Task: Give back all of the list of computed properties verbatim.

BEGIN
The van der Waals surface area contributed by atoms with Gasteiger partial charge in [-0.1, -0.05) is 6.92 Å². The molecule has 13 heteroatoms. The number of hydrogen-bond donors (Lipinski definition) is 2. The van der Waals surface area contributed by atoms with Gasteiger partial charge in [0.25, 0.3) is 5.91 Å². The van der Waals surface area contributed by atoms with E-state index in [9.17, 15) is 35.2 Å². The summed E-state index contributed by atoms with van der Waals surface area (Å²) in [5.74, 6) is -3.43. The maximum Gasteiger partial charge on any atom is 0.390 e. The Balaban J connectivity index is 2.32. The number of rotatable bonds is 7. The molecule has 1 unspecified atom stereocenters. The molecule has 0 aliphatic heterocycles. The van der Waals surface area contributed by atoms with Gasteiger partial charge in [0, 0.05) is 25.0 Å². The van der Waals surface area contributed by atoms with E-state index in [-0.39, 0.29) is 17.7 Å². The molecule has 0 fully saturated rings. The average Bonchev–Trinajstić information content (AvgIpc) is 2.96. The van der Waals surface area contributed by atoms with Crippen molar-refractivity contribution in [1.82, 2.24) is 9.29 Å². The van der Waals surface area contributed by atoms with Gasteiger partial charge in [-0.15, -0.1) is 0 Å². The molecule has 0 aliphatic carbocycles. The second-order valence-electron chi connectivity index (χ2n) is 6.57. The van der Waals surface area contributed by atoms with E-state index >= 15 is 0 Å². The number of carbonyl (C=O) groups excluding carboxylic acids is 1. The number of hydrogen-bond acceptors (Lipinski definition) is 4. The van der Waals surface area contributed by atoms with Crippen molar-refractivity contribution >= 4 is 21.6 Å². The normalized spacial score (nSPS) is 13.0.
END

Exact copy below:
The van der Waals surface area contributed by atoms with Gasteiger partial charge in [-0.1, -0.05) is 6.92 Å². The molecule has 13 heteroatoms. The number of hydrogen-bond donors (Lipinski definition) is 2. The van der Waals surface area contributed by atoms with Gasteiger partial charge in [0.25, 0.3) is 5.91 Å². The van der Waals surface area contributed by atoms with E-state index in [9.17, 15) is 35.2 Å². The summed E-state index contributed by atoms with van der Waals surface area (Å²) in [5.74, 6) is -3.43. The maximum Gasteiger partial charge on any atom is 0.390 e. The Balaban J connectivity index is 2.32. The number of rotatable bonds is 7. The molecule has 1 unspecified atom stereocenters. The molecule has 0 aliphatic heterocycles. The van der Waals surface area contributed by atoms with Gasteiger partial charge in [0, 0.05) is 25.0 Å². The van der Waals surface area contributed by atoms with E-state index in [-0.39, 0.29) is 17.7 Å². The molecule has 0 fully saturated rings. The average Bonchev–Trinajstić information content (AvgIpc) is 2.96. The van der Waals surface area contributed by atoms with Crippen molar-refractivity contribution in [1.82, 2.24) is 9.29 Å². The van der Waals surface area contributed by atoms with Gasteiger partial charge in [-0.15, -0.1) is 0 Å². The molecule has 0 aliphatic carbocycles. The second-order valence-electron chi connectivity index (χ2n) is 6.57. The van der Waals surface area contributed by atoms with E-state index >= 15 is 0 Å². The number of carbonyl (C=O) groups excluding carboxylic acids is 1. The number of hydrogen-bond acceptors (Lipinski definition) is 4. The van der Waals surface area contributed by atoms with Crippen molar-refractivity contribution >= 4 is 21.6 Å². The normalized spacial score (nSPS) is 13.0.